While the NHB has stopped subvention scheme for HFCs, there has not been any similar circular from the Reserve Bank of India. It means if a person has a loan from a bank, the scheme will continue. You can switch your lender in case you were in the process of purchasing a house and the subvention scheme helped with the affordability.
Real estate sources say there is a slowdown in the industry. An existing buyer can discuss other options with the developer. There is a possibility the developer may offer further discounts in the absence of a subvention scheme. Many developers with a strong balance sheet opted for subvention as a marketing tool to attract customers. Such well-established developers would be ready to give customers other options.
To make homes more affordable, many developers tied up with HFCs for a financing arrangement. Under such deals, the buyer paid up to 20 per cent of the property cost upfront and opted for a loan for the remaining amount. NBFCs were supposed to disburse the loan in parts to developers based on the construction progress. While the project was under-construction, NBFCs only charged the interest as EMI, which was paid by the developer. The arrangement worked for buyers — during the construction period, their EMIs became more affordable.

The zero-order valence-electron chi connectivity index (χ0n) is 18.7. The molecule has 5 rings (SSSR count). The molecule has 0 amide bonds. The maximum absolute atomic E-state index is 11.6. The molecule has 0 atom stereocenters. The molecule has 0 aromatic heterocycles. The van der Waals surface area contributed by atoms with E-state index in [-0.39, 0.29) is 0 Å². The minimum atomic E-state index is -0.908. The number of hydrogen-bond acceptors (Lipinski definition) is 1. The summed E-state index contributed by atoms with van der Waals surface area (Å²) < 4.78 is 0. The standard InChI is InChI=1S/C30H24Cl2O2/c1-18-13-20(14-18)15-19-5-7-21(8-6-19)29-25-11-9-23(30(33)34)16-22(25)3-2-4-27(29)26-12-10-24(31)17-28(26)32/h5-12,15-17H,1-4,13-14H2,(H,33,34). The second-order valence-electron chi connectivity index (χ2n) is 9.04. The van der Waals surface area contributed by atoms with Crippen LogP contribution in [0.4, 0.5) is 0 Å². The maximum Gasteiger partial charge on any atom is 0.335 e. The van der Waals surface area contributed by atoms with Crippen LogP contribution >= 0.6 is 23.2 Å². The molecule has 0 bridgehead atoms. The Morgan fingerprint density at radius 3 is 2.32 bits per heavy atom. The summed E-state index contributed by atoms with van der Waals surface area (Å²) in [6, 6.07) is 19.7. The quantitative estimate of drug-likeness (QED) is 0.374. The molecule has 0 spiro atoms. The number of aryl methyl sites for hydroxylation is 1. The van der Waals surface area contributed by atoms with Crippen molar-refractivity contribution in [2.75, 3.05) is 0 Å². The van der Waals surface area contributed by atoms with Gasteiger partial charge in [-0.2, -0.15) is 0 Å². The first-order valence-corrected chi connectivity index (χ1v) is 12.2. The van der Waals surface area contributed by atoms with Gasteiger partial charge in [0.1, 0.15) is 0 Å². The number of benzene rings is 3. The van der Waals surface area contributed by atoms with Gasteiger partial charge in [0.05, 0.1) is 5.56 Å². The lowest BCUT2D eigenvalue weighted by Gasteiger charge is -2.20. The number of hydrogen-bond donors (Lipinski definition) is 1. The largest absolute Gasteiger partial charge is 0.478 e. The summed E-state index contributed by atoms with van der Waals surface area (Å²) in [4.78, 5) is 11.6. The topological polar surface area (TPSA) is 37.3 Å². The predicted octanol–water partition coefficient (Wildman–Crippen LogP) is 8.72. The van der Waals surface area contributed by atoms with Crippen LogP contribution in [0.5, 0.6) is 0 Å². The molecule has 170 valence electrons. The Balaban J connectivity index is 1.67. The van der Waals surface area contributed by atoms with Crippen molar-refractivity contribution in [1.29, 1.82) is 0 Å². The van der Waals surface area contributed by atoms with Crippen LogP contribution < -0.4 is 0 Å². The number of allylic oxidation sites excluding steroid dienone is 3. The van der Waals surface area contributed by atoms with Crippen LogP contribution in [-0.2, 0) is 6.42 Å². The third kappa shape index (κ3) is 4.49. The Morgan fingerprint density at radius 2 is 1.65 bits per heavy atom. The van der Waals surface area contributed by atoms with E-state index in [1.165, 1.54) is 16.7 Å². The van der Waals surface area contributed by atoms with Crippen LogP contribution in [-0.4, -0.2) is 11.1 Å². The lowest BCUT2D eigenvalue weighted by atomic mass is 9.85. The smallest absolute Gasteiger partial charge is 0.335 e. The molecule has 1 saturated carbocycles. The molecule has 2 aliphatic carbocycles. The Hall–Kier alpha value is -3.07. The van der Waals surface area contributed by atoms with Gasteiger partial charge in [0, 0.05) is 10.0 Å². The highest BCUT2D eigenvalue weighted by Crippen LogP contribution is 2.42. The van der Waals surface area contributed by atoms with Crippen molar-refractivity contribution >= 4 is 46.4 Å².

But the NHB said it received several complaints pertaining to subvention schemes and the regulator has also alleged frauds committed by certain builders. Instead of releasing payments based on the progress of the construction, in many cases, the HFC paid the entire money to the developer after it complete about 50 per cent of the project. Industry sources point out that many HFCs didn’t comply with NHB’s norms on construction-linked disbursement.
If a developer defaulted, the entire burden fell on the borrower, given the loan was sanctioned in his name. If a customer stopped paying EMIs, his credit bureau score would get affected and the lender would consider him a defaulter.